Textiles are the next frontier in recycling for cities looking to cut waste
About 85% of the clothes we discard ends up in the landfill, but some municipalities are trying to change that
It started with a blue sock.
I pulled it off and realized it had a big hole in the heel. I balled it up and was about to test my athletic skill by attempting a long, basketball-style shot into a waste can when I paused.
Was that the right thing to do? Shouldn't my sock go somewhere else?
We recycle a lot in my community. I sort metal, glass, plastic, paper and cardboard for pickup. At my house, we compost tea bags and rinse out milk bags. I take batteries and electronics to drop-off points, along with cans of paint. And that isn't the end of it.
But my sock? Could that be recycled?
Research led me almost immediately to Claudia Marsales at the City of Markham, a senior waste manager so committed to recycling she has been dubbed "the Queen of the Heap."
'Off everybody's radar'
And the queen is making textiles her top priority.
"For 30 years, we have been recycling newspapers," she fumed. "Textiles has just been off everybody's radar."
A recent study in Ontario concluded 85 per cent of discarded textiles end up in a landfill site, meaning just 15 per cent are recycled or reused.
"We want to increase recycling of textiles to 100 per cent," Marsales said firmly.
That isn't as easy as it might sound.
Some municipalities pick up textiles — Colchester, N.S., launched its program just last week — but there is a basic problem. Compared to glass or plastics, textiles don't lend themselves to curbside pickup.
While bottles and cans can be thrown in a bin, ready for recycling day, that gently used sweater, which could be sold and worn again by someone else, can quickly become a smelly mess if mixed up with other waste. Or even if it simply rains.
Aided by a grant from the Federation of Canadian Municipalities, Markham, a city of roughly 350,000 north of Toronto, is rolling out a pilot program with a different approach.
Working with the Salvation Army, the city is pushing residents to recycle textiles while, at the same time, trying to make that easy.
Donation bins are being set up around the city, some as big as large garden sheds. They will have sensors to signal when the boxes are getting full. All are marked with the city logo, although the Salvation Army will be the one to process everything collected, just as it does with items donated through its own boxes.
The difference is that Markham hopes to bring in absolutely every last piece of clothing any resident discards.
Lots of money in textiles
The city has spent a lot of time thinking about how to convince people to recycle more. Focus groups turned up some surprising problems.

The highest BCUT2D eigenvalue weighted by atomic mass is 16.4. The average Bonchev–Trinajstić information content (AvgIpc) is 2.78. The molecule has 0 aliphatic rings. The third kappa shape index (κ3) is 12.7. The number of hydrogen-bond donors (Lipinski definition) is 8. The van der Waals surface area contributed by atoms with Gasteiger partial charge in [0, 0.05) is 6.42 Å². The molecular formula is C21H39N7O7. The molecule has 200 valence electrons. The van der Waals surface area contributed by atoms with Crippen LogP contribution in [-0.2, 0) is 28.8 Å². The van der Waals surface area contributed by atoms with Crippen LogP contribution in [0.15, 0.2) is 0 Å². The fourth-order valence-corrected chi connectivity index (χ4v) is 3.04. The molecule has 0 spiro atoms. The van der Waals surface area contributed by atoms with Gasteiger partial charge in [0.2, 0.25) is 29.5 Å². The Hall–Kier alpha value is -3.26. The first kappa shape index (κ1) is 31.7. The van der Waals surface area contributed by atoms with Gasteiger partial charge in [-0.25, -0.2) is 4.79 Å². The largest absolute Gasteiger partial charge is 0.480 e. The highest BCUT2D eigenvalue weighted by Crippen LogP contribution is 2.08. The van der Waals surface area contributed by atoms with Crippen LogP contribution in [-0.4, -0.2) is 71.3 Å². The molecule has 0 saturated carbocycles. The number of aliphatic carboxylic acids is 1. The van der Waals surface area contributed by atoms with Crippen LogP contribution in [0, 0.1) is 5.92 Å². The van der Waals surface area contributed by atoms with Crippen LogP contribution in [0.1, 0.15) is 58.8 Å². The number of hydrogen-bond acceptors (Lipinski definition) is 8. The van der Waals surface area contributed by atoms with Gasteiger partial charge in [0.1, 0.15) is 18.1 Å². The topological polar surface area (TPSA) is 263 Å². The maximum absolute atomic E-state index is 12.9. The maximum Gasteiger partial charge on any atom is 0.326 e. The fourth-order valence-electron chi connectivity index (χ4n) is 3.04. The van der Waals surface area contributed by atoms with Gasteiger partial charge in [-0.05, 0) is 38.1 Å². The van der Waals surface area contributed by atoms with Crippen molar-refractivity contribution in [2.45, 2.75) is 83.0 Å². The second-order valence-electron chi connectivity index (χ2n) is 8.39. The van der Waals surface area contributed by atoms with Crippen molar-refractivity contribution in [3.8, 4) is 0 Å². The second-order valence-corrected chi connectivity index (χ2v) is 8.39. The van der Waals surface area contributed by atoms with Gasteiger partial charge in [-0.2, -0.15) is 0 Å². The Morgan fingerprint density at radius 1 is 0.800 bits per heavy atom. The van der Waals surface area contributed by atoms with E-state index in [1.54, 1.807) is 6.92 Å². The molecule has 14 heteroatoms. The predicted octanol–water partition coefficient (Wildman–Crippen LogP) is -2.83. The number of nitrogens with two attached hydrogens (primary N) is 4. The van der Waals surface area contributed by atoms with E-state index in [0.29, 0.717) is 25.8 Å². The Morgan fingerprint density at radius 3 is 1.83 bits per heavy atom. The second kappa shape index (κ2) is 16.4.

"People only thought you could donate something that was perfect," Marsales said. "They really felt the poor shouldn't have to wear something that wasn't."
Research also showed that people were more likely to donate high-end clothing. Cheaper items went into the trash.
"All of it can be recycled. All of it should be donated," Marsales said. "There's lots of money in textiles."
A Tommy Hilfiger shirt might feed a family of four.- Bill May, facilities manager, Salvation Army
To prove her point, we met in a huge Salvation Army warehouse in Oakville, Ont., where items are sorted. Top quality clothing sells quickly in the charity's network of stores and generates cash for the organization.
"A Tommy Hilfiger shirt might feed a family of four," said Bill May, the Salvation Army's properties and facilities manager.
But what comes back to the warehouse, unsold, isn't useless.
The clothing and other textiles are compacted, put into huge 450 kg bales and sold to private companies. Items are then sold outside of Canada or turned into other products, such as rags, certain types of paper, insulation or specialized fibre-based materials used in agriculture, medicine or even diapers.
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"This is old gym shorts," May said, picking at an article in a bale. "Nobody wants to re-wear them, but we can certainly send them to a cloth recycler who can make them into a useful product."
Even my old sock would be welcome.
"Horrible shape is horrible shape, but we can still find a use for it," May said. "We get about 20 cents a pound for the clothing,"
That's roughly $200 per bale, more money to feed the hungry or to fund other programs for the needy.
Textiles easy to find in waste stream
In Halifax, Bob Kenney, a recycling development officer with the provincial environment department, walked carefully around a mountain of trash at a waste transfer station. A front end loader was busy adding to the pile of bags.
The mountain, he estimated, was likely to be 10 per cent textiles — items that could be recycled. To prove his point, Kenney crouched down and ripped open a bag.
"You've got blankets, pillows, pants, even some new pants," he said. "More blankets here ... it's quite easy to go through the waste stream and find it."
But textile recycling is rapidly becoming a priority, he said, after years when other materials were the centre of attention.
"Maybe we kind of missed this a little bit," Kenney said. "We have been so busy with paper and plastics and organics, and that's great, but textiles is something that is certainly on the agenda."
Markham unveiled its new program last week at a textile recycling conference in the city, one that brought in participants from as far away as San Francisco.
Marsales was there, showing off one of her city's super-sized collection boxes. She urged Canadians who don't have municipal programs like hers to find a donation bin run by a charity, and pitch in any textiles they don't want.
"Take it to the boxes," she said. "Anywhere but the landfill."